Girls Play the Beautiful Game
“England were dire!” says Zoe Moore, the goalkeeper of Horsham Sparrows Girls Under-13 football team.
There’s been a concerted effort to draw more attention to the women’s game in recent years, and the game really needed the national team to make advantage of that support at the recent Women’s Euro 2013 Championships.
Sadly, as Zoe states, they didn’t.
England’s abysmal performance (they lost two games and drew one) will have done little to quash the chauvinism that exists towards the women’s game in this country. The comical own goal by Spaniard Caroline Hansen,
which was the most watched video on the BBC Sport’s website for a time, didn’t help either!
But it is not a game without hope. In Horsham, women’s football has managed to establish itself. Faye White, the former Arsenal Ladies captain who went on to play 90 times for England, developed her game by playing for Horsham Ladies. The Ladies side still exists today.
At junior level, Horsham Sparrows are the club that has been the most active is pushing the girls game forward in the district. They have five girls teams from Under-10 level right through to the Under-16’s, and from there they can join the Ladies team.
Gary Budinger, Girls Coaching and Development Officer at Horsham Sparrows, said: “Before the age of ten, girls play in mixed football teams, and if they want to stay in those teams then they can until they are 14.
“Every summer, I run a six week development course in the park for girls who want to play football but maybe haven’t played before. We run that in conjunction with local schools, and I think 14 schools in the area sent girls along this year. Of those girls at the summer training you will get ten or 12 that want to come along and play, so we are quite proactive as a club.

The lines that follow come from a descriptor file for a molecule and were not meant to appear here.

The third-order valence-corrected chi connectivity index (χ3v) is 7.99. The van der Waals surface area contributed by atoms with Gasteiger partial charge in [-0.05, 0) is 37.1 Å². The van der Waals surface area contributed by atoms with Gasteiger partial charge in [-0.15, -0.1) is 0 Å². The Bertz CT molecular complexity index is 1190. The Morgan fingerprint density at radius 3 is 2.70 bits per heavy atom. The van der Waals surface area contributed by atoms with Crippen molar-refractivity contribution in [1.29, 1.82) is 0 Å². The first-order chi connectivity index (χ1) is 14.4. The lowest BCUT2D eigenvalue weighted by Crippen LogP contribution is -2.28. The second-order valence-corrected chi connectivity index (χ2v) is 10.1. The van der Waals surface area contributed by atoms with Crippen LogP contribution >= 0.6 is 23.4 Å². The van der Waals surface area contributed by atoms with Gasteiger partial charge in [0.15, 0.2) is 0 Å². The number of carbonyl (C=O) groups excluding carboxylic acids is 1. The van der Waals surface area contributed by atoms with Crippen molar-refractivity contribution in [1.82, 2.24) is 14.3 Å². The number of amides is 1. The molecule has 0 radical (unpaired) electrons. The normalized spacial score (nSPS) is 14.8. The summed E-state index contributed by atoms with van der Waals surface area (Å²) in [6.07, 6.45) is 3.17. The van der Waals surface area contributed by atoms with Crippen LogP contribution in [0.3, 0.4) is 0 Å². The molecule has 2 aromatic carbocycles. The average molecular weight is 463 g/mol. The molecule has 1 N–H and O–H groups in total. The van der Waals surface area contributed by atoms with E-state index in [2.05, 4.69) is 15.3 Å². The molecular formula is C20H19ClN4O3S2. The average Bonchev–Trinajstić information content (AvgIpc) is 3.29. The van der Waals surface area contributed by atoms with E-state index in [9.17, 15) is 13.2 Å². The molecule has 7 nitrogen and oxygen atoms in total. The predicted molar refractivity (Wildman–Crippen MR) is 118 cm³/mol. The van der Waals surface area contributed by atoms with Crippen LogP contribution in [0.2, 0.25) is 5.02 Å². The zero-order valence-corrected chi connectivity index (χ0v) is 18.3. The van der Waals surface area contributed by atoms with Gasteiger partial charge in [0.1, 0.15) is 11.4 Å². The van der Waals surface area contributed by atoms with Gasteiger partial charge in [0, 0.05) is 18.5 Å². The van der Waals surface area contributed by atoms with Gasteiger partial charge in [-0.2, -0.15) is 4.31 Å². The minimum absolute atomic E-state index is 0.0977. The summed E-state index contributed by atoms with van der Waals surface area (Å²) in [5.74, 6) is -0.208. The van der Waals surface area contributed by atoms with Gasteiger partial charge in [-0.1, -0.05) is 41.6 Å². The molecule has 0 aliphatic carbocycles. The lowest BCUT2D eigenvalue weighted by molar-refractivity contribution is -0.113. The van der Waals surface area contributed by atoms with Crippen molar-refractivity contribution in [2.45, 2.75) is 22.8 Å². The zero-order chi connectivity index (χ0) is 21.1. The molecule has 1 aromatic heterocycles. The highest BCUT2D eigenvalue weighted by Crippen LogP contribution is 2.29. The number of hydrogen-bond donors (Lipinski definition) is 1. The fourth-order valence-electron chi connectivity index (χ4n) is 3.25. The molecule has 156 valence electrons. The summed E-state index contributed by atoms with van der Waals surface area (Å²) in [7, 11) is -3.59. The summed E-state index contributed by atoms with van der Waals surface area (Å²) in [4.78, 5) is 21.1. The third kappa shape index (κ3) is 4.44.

“Sadly it hasn’t quite happened elsewhere. A few other clubs, such as Roffey Robins, have tried to set up a girls section but it’s never quite materialised or has fizzled out after a while. Crawley has a team but aside from them we mainly have to look to the coastal towns. Even Storrington and Henfield do not have girl teams, so Sparrows are pulling in girls from all over the district, as they have nowhere else to train and play.
“There is still a little bit of chauvinism towards the women’s game. I’ve done some training in the USA and Canada, and the game is more integrated with boys and girls playing together. We have a bit of a ‘win at all costs’ mentality here. Whilst we all want to win, we do try and promote integration more at Sparrows, and do a little bit more each year to give girls the chance to play.”
However, several of the girl’s teams are extremely strong. The Under-13’s team has won the league and cup double for two successive seasons, with several players now representing the county.
Bronwyn Thomas, the daughter of team coach Ian Thomas, is among them. Bronwyn started playing football with her brothers, and as well as playing for Sparrows Girls, she also pulls on a Greenway football shirt to play with the boys on Saturdays.
She said: “I play left back for Greenway and left midfield for Sparrows on Sundays. We are a good side and we have played the boys team a few times. In some games we were beaten fairly heavily, but sometimes it is very close. I think the games are closer than the boys expect them to be!